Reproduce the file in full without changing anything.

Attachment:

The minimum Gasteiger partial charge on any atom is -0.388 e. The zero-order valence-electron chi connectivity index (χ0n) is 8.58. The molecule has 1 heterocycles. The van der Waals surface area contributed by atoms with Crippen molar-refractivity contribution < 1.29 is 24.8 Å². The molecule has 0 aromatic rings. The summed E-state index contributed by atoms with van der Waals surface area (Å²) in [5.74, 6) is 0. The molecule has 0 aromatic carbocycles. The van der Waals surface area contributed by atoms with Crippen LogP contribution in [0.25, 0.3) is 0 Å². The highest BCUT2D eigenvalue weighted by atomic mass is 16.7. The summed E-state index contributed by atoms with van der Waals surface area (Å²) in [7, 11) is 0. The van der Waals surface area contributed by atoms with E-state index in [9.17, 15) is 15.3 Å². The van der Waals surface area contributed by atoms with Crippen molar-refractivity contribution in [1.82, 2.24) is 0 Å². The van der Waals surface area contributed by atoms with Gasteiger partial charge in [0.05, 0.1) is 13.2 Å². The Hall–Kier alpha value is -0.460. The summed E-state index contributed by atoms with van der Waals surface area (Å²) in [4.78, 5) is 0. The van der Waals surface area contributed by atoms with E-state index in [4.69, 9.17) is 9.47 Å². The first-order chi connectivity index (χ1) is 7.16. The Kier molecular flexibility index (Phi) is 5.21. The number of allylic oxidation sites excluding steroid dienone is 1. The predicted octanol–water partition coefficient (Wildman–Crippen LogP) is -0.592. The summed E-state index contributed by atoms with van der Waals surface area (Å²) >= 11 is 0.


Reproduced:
The minimum Gasteiger partial charge on any atom is -0.388 e. The zero-order valence-electron chi connectivity index (χ0n) is 8.58. The molecule has 1 heterocycles. The van der Waals surface area contributed by atoms with Crippen molar-refractivity contribution < 1.29 is 24.8 Å². The molecule has 0 aromatic rings. The summed E-state index contributed by atoms with van der Waals surface area (Å²) in [5.74, 6) is 0. The molecule has 0 aromatic carbocycles. The van der Waals surface area contributed by atoms with Crippen LogP contribution in [0.25, 0.3) is 0 Å². The highest BCUT2D eigenvalue weighted by atomic mass is 16.7. The summed E-state index contributed by atoms with van der Waals surface area (Å²) in [7, 11) is 0. The van der Waals surface area contributed by atoms with E-state index in [9.17, 15) is 15.3 Å². The van der Waals surface area contributed by atoms with Crippen molar-refractivity contribution in [1.82, 2.24) is 0 Å². The van der Waals surface area contributed by atoms with Gasteiger partial charge in [0.05, 0.1) is 13.2 Å². The Hall–Kier alpha value is -0.460. The summed E-state index contributed by atoms with van der Waals surface area (Å²) in [4.78, 5) is 0. The van der Waals surface area contributed by atoms with E-state index in [4.69, 9.17) is 9.47 Å². The first-order chi connectivity index (χ1) is 7.16. The Kier molecular flexibility index (Phi) is 5.21. The number of allylic oxidation sites excluding steroid dienone is 1. The predicted octanol–water partition coefficient (Wildman–Crippen LogP) is -0.592. The summed E-state index contributed by atoms with van der Waals surface area (Å²) >= 11 is 0.